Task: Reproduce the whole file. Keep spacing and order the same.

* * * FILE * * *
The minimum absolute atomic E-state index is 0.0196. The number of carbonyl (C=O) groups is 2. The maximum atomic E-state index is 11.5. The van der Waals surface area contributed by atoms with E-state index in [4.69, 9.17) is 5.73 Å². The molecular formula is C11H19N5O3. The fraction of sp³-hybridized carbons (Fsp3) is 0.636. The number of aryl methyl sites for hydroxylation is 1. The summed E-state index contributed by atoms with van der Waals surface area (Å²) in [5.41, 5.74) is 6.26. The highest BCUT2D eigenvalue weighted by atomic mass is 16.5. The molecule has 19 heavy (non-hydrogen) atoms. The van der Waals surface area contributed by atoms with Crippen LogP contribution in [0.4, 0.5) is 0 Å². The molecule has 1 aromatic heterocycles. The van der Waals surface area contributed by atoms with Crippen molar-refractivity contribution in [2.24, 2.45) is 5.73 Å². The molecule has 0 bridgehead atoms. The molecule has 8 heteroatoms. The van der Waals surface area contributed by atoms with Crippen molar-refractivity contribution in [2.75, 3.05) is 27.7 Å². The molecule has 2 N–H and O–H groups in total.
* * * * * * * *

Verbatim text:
The minimum absolute atomic E-state index is 0.0196. The number of carbonyl (C=O) groups is 2. The maximum atomic E-state index is 11.5. The van der Waals surface area contributed by atoms with E-state index in [4.69, 9.17) is 5.73 Å². The molecular formula is C11H19N5O3. The fraction of sp³-hybridized carbons (Fsp3) is 0.636. The number of aryl methyl sites for hydroxylation is 1. The summed E-state index contributed by atoms with van der Waals surface area (Å²) in [5.41, 5.74) is 6.26. The highest BCUT2D eigenvalue weighted by atomic mass is 16.5. The molecule has 19 heavy (non-hydrogen) atoms. The van der Waals surface area contributed by atoms with Crippen LogP contribution in [0.4, 0.5) is 0 Å². The molecule has 1 aromatic heterocycles. The van der Waals surface area contributed by atoms with Crippen molar-refractivity contribution in [2.24, 2.45) is 5.73 Å². The molecule has 0 bridgehead atoms. The molecule has 8 heteroatoms. The van der Waals surface area contributed by atoms with Crippen molar-refractivity contribution in [2.75, 3.05) is 27.7 Å². The molecule has 2 N–H and O–H groups in total.